“I wanted to see if he was taller than me. Was he?”
Chris and I never went on another date. He ghosted me, which made me take a good hard look at my standards.
* * *
When I was growing up, the affection I saw between my parents was strained. A peck. Lips smacking, lips performing love. “Mmmmuah,” is what they said to each other during a kiss. I asked for a proposal story, but they didn’t have one. One day, they blinked and they were getting married in my dad’s backyard. For years, they celebrated that day by getting a sitter for me and supping at White Castle.
* * *
I only have a handful of memories in which I like the look of the love between them, and so I embellish with speculated scenes. (I have gone so far as to imagine their dream wedding. A gazebo is involved. I will spare you the rest of the details.)
In reality, the couple most often coexisted in front of the television. Fifteen percent of the time they fought loudly, and five percent of the time they were genuinely pleasant. It was rare they would ask after the other’s day.
For a long time, I craved something different for them. I wanted eyes bulging hearts. A klaxon: awooga! humina! humina! I wanted something fresh and vernal. I had a friend whose parents celebrated their anniversary, not on a specific day, but on the spring equinox. I wanted for my parents something similarly celestial, something besides an annual pilgrimage to get fast food. And then, as tensions reached a fever pitch, I wanted for them a divorce. Maybe I was twelve or so when I started wishing. They held out, though, until the week of my college graduation, which was also the week I moved back to my hometown. The three of us entered its dating pool around the same time.
* * *
I spent a few years dating dudes like Chris, but my mom found real love fast. They’ve been together five or six years now, but my dad has still not moved on. He used to call me to tell me that the biggest mistake he ever made was letting my mom go. Then, he found out about her boyfriend. So, he called me to say, “Your mother is dead to me.” When I’m in his presence, I can no longer allude to the fact that I’ve ever had a mother.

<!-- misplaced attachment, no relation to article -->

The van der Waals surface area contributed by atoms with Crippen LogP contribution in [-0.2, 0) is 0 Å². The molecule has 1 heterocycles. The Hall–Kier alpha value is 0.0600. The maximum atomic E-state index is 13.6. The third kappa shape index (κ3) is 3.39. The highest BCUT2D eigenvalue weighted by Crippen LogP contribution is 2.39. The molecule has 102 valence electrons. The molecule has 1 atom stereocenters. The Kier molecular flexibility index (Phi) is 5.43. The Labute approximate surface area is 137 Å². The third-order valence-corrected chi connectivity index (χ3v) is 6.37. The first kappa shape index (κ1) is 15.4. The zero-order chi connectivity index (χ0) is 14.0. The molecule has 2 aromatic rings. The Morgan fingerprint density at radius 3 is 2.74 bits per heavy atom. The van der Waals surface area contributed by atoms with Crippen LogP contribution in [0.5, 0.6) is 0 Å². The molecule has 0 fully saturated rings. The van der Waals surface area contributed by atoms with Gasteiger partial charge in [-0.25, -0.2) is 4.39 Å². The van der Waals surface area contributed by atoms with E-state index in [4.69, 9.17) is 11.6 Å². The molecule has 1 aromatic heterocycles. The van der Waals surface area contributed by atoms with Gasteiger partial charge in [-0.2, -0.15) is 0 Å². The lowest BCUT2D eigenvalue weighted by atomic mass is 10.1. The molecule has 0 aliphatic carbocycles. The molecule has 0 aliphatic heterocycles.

* * *
I’ve turned my parents’ marriage into a punch line. When a friend’s love seems too good to be true, I say so, and then I say, “But I’m speaking as an adult child of divorce” by way of apology.
When talking about my parents to friends, I proclaim they were doomed from the get-go, destined to fail. “They met at Gerstle’s.” I say. “And they ate at White Castle on their wedding night,” I say. “My mom was already married,” I say. “What did they think was gonna happen?”
* * *
The White Castle on Shelbyville closed in 1996, but my parents had another fifteen years of marriage in front of them. So, from ’96 to ’12, my dad picked up their anniversary dinner on his way home from work from the White Castle across town. None for me. I wouldn’t eat sliders. I wouldn’t touch onion or red meat.
In the kitchen, I watched my dad unbox the food. “We’ll be paying for this tomorrow,” said he to my mom. “Sliders slide right out.”
“Where’s the Beano?” my mom asked, making herself laugh. “Take Beano and there’ll be no gas!” (Toilet humor was one of their few common interests.)
I like to imagine that they locked eyes and took those little white pills together—some suicide-to-our-bowels pact. But I never witnessed much fanfare. A gulp of water, and they were back in front of the TV, with the Castle Pack poised on the cushion between them.
* * *
When my parents married, the White Castle slogan was—I kid you not: “White Castle: We’re convenient.” They’ve since changed it to “The Crave Is a Powerful Thing,” or “What You Crave,” for short.
They also sell vegan sliders now. The website assures me they are “even more [sic] juicier, beefier, tastier.” Despite all the fuss about the Castle that I grew up with, I still have never actually eaten there, so I couldn’t tell you if it’s true.